In 1926, Baku hosted the First International Turkology Congress to promote the universal acceptance of a Latin script among all Turkic-speaking nations. By 1930, all of the Soviet Turkic republics had adopted some form of the Latin alphabet. Turkey made the change to the Latin alphabet in 1928.

Stalin seems not to have anticipated that Turkey would give up the Arabic script. Since the majority of nations gathered under the Soviet umbrella were of Turkic origin, he soon feared that the alphabet might become a consolidating factor to unify these nationalities against him. As fate would have it, those who showed the most enthusiasm for universal acceptance of Latin at Baku's Congress became victims of Stalin's repression starting in 1937. They were among the first to be arrested, sent off to exile or executed. Their crime: "Pan-Turkism".

My father, Abdulla Shaig, directed a school in Baku and had invited teachers to come from Turkey, but the school was closed down and my father was sent to teach in Shusha, one of the major centers in mountainous Karabakh. Had he remained in Baku, no doubt he would have been among those first victims of Stalin's suspicion and wrath.

So in 1937, Stalin made it mandatory for all the Turkic republics of the Soviet Union to adopt Cyrillic. Georgia and Armenia, however, were allowed to keep their original alphabet. Stalin was a Georgian, and one of his closest advisors - Mikoyan - was Armenian.

All Turkic republics were given the right to configure their own alphabet in relationship to the sounds that were not found in Russian but were indigenous to their own language. But this lack of state coordination resulted in similar Turkish sounds being represented by different symbols. From then onwards, we were not able to read each other's texts because critical sounds, especially the vowels, were written differently. It meant that we Azerbaijanis were no longer able to read anything written in Uzbeki1, Turkmen, Bashkirian or Chuvashi, even though our languages are fairly closely related. It was a clever move on the part of the Soviets. It further squelched any attempts at unification among the Turkic nations.

I have to confess that to me the Cyrillic alphabet is one of the ugliest and least practical alphabets. Look at its letters. So many of them are alike ("sh," "i", "m", "t") and when they follow sequentially, it's hard to figure out the word.

Changing the alphabet again - this time to Cyrillic - brought major confusion, not just to the children studying in schools. It was done to sabotage and undermine the Turkic republics. Millions of people simply could not read the new alphabet. It's not easy for a middle-aged person who is used to one alphabet to have to start all over and learn a new one. That's exactly the same situation that we face today, now that the alphabet has been changed back to Latin. It takes time. You can't just change an alphabet overnight.

Of course, these days, economic factors have compounded the problems of introducing a new alphabet. We're going through a major transitional period. It's not that we didn't have economic difficulties during the Soviet period. It was a lie that people were living happily without a single care under the Soviet regime. I remember my father holding down three or four jobs just to earn enough money. Each time the alphabet changed, part of our literary heritage was lost. When we adopted Latin the first time, the literary heritage of Arabic was lost. With the introduction of Cyrillic, the heritage of Latin was lost, even though it was only official for about ten years. And now again, it won't be long before books that have been published in Cyrillic will no longer be read either. This is one of the problems that we'll have to deal with.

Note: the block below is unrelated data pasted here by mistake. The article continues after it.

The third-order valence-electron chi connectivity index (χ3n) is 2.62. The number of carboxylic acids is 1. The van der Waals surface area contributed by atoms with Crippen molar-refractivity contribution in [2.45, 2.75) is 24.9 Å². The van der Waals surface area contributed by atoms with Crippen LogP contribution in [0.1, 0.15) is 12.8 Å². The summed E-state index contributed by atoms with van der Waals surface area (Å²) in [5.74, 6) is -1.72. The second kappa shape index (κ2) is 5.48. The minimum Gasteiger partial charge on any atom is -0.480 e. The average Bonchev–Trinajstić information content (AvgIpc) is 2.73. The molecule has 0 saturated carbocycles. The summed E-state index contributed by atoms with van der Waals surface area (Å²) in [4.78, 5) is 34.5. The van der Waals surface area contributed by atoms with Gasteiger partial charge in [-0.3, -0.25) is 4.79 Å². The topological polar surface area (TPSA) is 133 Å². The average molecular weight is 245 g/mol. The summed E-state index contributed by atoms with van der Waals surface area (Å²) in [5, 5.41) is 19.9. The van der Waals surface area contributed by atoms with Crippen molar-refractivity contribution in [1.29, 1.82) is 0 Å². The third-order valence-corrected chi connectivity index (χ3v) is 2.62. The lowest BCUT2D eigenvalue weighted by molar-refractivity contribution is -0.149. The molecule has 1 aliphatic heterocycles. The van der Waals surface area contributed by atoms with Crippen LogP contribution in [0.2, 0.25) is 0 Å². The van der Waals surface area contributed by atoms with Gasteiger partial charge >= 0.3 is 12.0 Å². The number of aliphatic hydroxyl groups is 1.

All of my books as a literary critic have been published in Cyrillic. Within five years or so, the younger generation won't be able to read my books. Sometimes I think: "What a pity! I've been serving this society as a scholar for 55 years. But none of my books will even be readable in the future."

These days, kids know both alphabets - Cyrillic and Latin. But within five years' time, that won't be the case. I'm still convinced, however, that we made the right decision to embrace Latin. Our future is the main issue.

I'm among the happiest people in the world because I've seen the collapse of the Soviet Union with my own eyes. Of course, it's difficult to get used to things like a market economy and new trends in society. But I am no longer a slave. I'm my own master. Now I can breathe freely.

I have a photo of my parents with tears welling up in their eyes while they were listening to the announcement of Stalin's death [1953] on the radio. But I was glad when that day came, even though I'm a sympathetic person by nature.

Return to Latin
It's important for us to adopt the Latin alphabet. A common alphabet will bring us together with the other Turkic peoples. It will give us a national identity. It will let us integrate into the larger international community more easily. The Latin alphabet will lead us in the direction that we want to go in history. The Cyrillic alphabet was imposed on us by Soviet totalitarianism, and we needed to get rid of it.

Some people in the government are still against Latin. Some of them seem to be waiting for the day when the policy will be reversed, and Cyrillic will reign again. Frankly speaking, I think that's one of the main reasons why the process of adopting our new alphabet has been so slow.

As for me, I'm comfortable with all of the scripts. During childhood I learned the Arabic script from my parents. Then during my early school years, I studied Latin. My scholarly work was published in Cyrillic. Believe it or not, I still use the Arabic script for research, because I deal with Azerbaijan's classic literature. And now we're back to a slightly different version of Latin. So there you have it - four scripts - and all within my very own lifetime.

Uzbeki is the Turkic language spoken in the newly independent Republic of Uzbekistan, which also has adopted a Latin alphabet since independence from the Soviet Union. Bashkirian is the Turkic language of the Bashkirs, whose main city is Ufa, close to Tatarstan in Russia. Chuvashi is the Turkic language of the Chuvash, a nation in Siberia.

Kamal Talibzade, one of Azerbaijan's more famous literary critics, was interviewed by Jala Garibova. His article, "Transitions: Literary Criticism in Azerbaijan ­ A New Look at Soviet Works," appeared in AI 4:1, Spring 1996.

Azerbaijan International (8.1) Spring 2000.
© Azerbaijan International 2000. All rights reserved.